This is the definition of a niche from Crash Course:

An area of the environment that requires a special set of skills or traits to extract food and reproduce.

Obviously, this version of the definition has been dummed so that it appeals to mass audiences, but after some research, I believe that the general concept remains the same.

Here is what I've learnt about species living in a niche:

  • The more the competition, the slower the evolutionary process.
  • Lack of competition provides an ideal environment rapid evolution.

But these points seem non-intuitive to me, because:

  • Why would a increased competition slow down the evolutionary process? Shouldn't it speed it up, as different species will try to evolve the fastest in order to beat adversaries?
  • Why does a lack of competition promote rapid evolution? Won't it slow down the evolution, as there is no reason to evolve?

I know that there is a logical reasoning behind this, and I would very much like to understand it.

My source is Crash Course, specifically this video. I've found it to be extremely reliable over the past, and highly doubt that they are supplying incorrect information. If anything, it is probably my inability to understand the concept.

  • 2
    $\begingroup$ what is the source for your definitions? $\endgroup$
    – rg255
    Commented Nov 10, 2014 at 17:30
  • $\begingroup$ I've updated my question to answer your question. $\endgroup$ Commented Nov 10, 2014 at 17:36
  • 1
    $\begingroup$ having watched the video (and developed quite a headache, why don't these presenters stop for breath??) I think the key is in the context they are talking about, mass extinction events have cleared out bunch of niches, suddenly then species which weren't filling a niche before because they were being competively excluded can fill a gap if they evolve rapidly enough, see ~8:40 in the video $\endgroup$
    – rg255
    Commented Nov 10, 2014 at 21:49

1 Answer 1


I think part of the confusion is that these terms are very loosely defined. Also this discusses evolution in terms of taxanomic radiation, e.g. macroevolution at large spatial and temporal scales.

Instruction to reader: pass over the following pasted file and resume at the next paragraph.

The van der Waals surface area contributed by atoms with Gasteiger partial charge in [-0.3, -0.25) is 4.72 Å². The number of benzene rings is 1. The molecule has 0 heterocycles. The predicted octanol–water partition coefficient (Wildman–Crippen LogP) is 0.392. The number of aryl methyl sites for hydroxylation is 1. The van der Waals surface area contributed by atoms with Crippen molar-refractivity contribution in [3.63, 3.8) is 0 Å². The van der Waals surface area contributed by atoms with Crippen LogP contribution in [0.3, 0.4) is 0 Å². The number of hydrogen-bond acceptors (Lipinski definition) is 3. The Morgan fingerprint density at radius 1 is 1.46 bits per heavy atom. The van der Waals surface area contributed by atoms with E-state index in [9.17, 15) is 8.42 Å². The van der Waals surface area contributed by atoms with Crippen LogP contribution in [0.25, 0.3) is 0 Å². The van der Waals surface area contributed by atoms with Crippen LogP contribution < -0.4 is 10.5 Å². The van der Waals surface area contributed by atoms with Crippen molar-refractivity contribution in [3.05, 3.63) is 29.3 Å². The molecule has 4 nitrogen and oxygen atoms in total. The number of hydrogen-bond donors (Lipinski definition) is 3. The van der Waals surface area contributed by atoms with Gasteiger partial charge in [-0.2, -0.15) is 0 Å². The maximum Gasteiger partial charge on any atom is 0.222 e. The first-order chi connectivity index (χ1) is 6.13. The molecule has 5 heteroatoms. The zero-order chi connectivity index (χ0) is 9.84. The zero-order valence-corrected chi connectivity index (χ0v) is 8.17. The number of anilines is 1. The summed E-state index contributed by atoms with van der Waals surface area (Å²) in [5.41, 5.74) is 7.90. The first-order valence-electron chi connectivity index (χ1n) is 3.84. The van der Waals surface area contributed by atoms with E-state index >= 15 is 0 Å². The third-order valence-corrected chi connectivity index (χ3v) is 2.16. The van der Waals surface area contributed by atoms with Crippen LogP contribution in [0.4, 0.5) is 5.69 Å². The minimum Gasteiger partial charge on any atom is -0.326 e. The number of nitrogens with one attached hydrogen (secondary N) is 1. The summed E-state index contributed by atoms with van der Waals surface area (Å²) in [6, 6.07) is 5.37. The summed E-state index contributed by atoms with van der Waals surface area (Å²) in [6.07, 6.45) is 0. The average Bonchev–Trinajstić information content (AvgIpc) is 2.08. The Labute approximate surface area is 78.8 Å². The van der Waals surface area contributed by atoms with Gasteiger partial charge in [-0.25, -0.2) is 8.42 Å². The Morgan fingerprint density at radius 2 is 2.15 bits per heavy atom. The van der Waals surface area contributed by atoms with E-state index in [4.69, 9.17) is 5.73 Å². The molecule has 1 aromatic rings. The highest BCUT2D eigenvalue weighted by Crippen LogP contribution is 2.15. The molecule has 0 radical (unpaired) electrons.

Problem 1 is that you haven't been clear about what kind of competition, inter or intraspecific competition? These will have opposing effects generally which can counter balance each other [1] [2]. When a species is free from interspecific competition, but under high intraspecific competition, that will promote an adaptive radiation, which concurrent morphological changes. The most famous example of this would be Darwin's finches as studied by the Grants [3]. With a lack of interspecific competition, the finches exhibited rapid morphological divergence. Following the logic of this, you'll see that lack of competition will lead the kind of rapid taxanomic radiation the video is discussing, especially over a longer time scale.

However increased interspecific competition will have two effects. It will reduce the number of available niches for an existing species to expand into [4], this generally will drive specialization of a species, which tends to limit genetic diversity which will lead to less "raw material" for evolution to work with. This specialization though is also technically evolution. However with fewer niches, the new species tend to arise via replacement of existing species in an existing niche, as opposed to an adaptive radiation.

So you can see how actually both conclusions are right depending on the type of evolution and competition being considered.

More interspecific competition -> More specialization (one type of evolution), less adaptive radiation (another type of evolution)

More intraspecific competition -> More adapative radiation, less specialization.

I hope that helps answer your question.


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